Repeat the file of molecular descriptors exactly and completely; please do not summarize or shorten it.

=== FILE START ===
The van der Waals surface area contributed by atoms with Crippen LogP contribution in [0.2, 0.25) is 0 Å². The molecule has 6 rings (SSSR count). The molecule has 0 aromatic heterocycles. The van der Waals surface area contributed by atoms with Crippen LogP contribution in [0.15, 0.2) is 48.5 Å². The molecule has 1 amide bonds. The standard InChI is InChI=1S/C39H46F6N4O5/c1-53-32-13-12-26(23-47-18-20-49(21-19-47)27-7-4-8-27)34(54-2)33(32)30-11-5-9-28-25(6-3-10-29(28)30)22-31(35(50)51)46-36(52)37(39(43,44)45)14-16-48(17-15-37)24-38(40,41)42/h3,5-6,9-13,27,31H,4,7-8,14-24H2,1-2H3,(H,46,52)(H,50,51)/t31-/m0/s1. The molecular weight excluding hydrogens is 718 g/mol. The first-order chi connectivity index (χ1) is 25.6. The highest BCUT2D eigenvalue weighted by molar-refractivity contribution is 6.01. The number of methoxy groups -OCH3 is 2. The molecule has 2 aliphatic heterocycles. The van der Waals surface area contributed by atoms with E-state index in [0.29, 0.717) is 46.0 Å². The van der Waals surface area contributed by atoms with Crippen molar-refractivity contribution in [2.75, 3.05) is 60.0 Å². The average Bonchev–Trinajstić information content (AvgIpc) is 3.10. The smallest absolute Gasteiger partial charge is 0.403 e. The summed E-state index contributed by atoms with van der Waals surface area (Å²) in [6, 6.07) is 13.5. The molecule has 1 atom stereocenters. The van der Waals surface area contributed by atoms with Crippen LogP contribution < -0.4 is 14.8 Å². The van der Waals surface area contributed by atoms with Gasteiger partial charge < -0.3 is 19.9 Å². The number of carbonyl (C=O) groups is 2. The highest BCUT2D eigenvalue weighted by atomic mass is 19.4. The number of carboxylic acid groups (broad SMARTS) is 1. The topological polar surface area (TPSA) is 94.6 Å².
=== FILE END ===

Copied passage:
The van der Waals surface area contributed by atoms with Crippen LogP contribution in [0.2, 0.25) is 0 Å². The molecule has 6 rings (SSSR count). The molecule has 0 aromatic heterocycles. The van der Waals surface area contributed by atoms with Crippen LogP contribution in [0.15, 0.2) is 48.5 Å². The molecule has 1 amide bonds. The standard InChI is InChI=1S/C39H46F6N4O5/c1-53-32-13-12-26(23-47-18-20-49(21-19-47)27-7-4-8-27)34(54-2)33(32)30-11-5-9-28-25(6-3-10-29(28)30)22-31(35(50)51)46-36(52)37(39(43,44)45)14-16-48(17-15-37)24-38(40,41)42/h3,5-6,9-13,27,31H,4,7-8,14-24H2,1-2H3,(H,46,52)(H,50,51)/t31-/m0/s1. The molecular weight excluding hydrogens is 718 g/mol. The first-order chi connectivity index (χ1) is 25.6. The highest BCUT2D eigenvalue weighted by molar-refractivity contribution is 6.01. The number of methoxy groups -OCH3 is 2. The molecule has 2 aliphatic heterocycles. The van der Waals surface area contributed by atoms with E-state index in [0.29, 0.717) is 46.0 Å². The van der Waals surface area contributed by atoms with Crippen molar-refractivity contribution in [2.75, 3.05) is 60.0 Å². The average Bonchev–Trinajstić information content (AvgIpc) is 3.10. The smallest absolute Gasteiger partial charge is 0.403 e. The summed E-state index contributed by atoms with van der Waals surface area (Å²) in [6, 6.07) is 13.5. The molecule has 1 atom stereocenters. The van der Waals surface area contributed by atoms with Crippen LogP contribution < -0.4 is 14.8 Å². The van der Waals surface area contributed by atoms with Gasteiger partial charge < -0.3 is 19.9 Å². The number of carbonyl (C=O) groups is 2. The highest BCUT2D eigenvalue weighted by atomic mass is 19.4. The number of carboxylic acid groups (broad SMARTS) is 1. The topological polar surface area (TPSA) is 94.6 Å².